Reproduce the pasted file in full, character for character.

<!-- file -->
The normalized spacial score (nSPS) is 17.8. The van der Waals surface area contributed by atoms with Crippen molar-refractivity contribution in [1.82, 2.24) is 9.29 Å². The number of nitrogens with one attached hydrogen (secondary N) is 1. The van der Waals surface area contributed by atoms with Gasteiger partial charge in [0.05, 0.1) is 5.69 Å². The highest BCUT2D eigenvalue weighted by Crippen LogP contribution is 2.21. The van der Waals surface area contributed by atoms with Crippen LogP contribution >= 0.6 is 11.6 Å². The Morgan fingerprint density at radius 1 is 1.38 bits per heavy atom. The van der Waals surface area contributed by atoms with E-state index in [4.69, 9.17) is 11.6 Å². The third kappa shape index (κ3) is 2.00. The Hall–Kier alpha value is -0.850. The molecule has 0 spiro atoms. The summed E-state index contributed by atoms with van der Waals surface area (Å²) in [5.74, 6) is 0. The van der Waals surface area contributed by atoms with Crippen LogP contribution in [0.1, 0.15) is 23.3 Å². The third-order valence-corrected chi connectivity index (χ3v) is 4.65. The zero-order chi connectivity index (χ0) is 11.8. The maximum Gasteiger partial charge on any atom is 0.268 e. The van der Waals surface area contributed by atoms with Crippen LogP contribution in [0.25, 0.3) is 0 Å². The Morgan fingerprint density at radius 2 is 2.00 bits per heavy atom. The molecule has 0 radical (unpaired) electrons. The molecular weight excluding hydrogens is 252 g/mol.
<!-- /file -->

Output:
The normalized spacial score (nSPS) is 17.8. The van der Waals surface area contributed by atoms with Crippen molar-refractivity contribution in [1.82, 2.24) is 9.29 Å². The number of nitrogens with one attached hydrogen (secondary N) is 1. The van der Waals surface area contributed by atoms with Gasteiger partial charge in [0.05, 0.1) is 5.69 Å². The highest BCUT2D eigenvalue weighted by Crippen LogP contribution is 2.21. The van der Waals surface area contributed by atoms with Crippen LogP contribution >= 0.6 is 11.6 Å². The Morgan fingerprint density at radius 1 is 1.38 bits per heavy atom. The van der Waals surface area contributed by atoms with E-state index in [4.69, 9.17) is 11.6 Å². The third kappa shape index (κ3) is 2.00. The Hall–Kier alpha value is -0.850. The molecule has 0 spiro atoms. The summed E-state index contributed by atoms with van der Waals surface area (Å²) in [5.74, 6) is 0. The van der Waals surface area contributed by atoms with Crippen LogP contribution in [0.1, 0.15) is 23.3 Å². The third-order valence-corrected chi connectivity index (χ3v) is 4.65. The zero-order chi connectivity index (χ0) is 11.8. The maximum Gasteiger partial charge on any atom is 0.268 e. The van der Waals surface area contributed by atoms with Crippen LogP contribution in [0.25, 0.3) is 0 Å². The Morgan fingerprint density at radius 2 is 2.00 bits per heavy atom. The molecule has 0 radical (unpaired) electrons. The molecular weight excluding hydrogens is 252 g/mol.